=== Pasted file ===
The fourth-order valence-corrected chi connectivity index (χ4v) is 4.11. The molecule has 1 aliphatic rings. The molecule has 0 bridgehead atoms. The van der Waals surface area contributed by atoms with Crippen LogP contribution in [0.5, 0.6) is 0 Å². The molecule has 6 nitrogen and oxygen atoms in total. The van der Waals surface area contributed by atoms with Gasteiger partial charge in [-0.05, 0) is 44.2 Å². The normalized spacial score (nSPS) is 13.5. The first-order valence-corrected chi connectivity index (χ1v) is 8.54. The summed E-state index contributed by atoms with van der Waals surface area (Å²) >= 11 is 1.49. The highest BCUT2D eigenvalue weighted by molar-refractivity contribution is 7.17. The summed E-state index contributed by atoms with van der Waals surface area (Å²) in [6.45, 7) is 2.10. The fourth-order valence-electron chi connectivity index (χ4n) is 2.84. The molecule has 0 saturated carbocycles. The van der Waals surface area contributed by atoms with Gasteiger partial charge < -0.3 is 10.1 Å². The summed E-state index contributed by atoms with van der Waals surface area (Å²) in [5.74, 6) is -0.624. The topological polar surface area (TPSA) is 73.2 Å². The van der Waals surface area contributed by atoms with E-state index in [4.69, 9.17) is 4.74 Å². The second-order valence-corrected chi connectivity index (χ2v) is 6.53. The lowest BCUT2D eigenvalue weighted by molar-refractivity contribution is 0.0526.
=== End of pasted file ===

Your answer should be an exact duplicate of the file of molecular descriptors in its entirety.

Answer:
The fourth-order valence-corrected chi connectivity index (χ4v) is 4.11. The molecule has 1 aliphatic rings. The molecule has 0 bridgehead atoms. The van der Waals surface area contributed by atoms with Crippen LogP contribution in [0.5, 0.6) is 0 Å². The molecule has 6 nitrogen and oxygen atoms in total. The van der Waals surface area contributed by atoms with Gasteiger partial charge in [-0.05, 0) is 44.2 Å². The normalized spacial score (nSPS) is 13.5. The first-order valence-corrected chi connectivity index (χ1v) is 8.54. The summed E-state index contributed by atoms with van der Waals surface area (Å²) >= 11 is 1.49. The highest BCUT2D eigenvalue weighted by molar-refractivity contribution is 7.17. The summed E-state index contributed by atoms with van der Waals surface area (Å²) in [6.45, 7) is 2.10. The fourth-order valence-electron chi connectivity index (χ4n) is 2.84. The molecule has 0 saturated carbocycles. The van der Waals surface area contributed by atoms with Gasteiger partial charge < -0.3 is 10.1 Å². The summed E-state index contributed by atoms with van der Waals surface area (Å²) in [5.74, 6) is -0.624. The topological polar surface area (TPSA) is 73.2 Å². The van der Waals surface area contributed by atoms with E-state index in [4.69, 9.17) is 4.74 Å². The second-order valence-corrected chi connectivity index (χ2v) is 6.53. The lowest BCUT2D eigenvalue weighted by molar-refractivity contribution is 0.0526.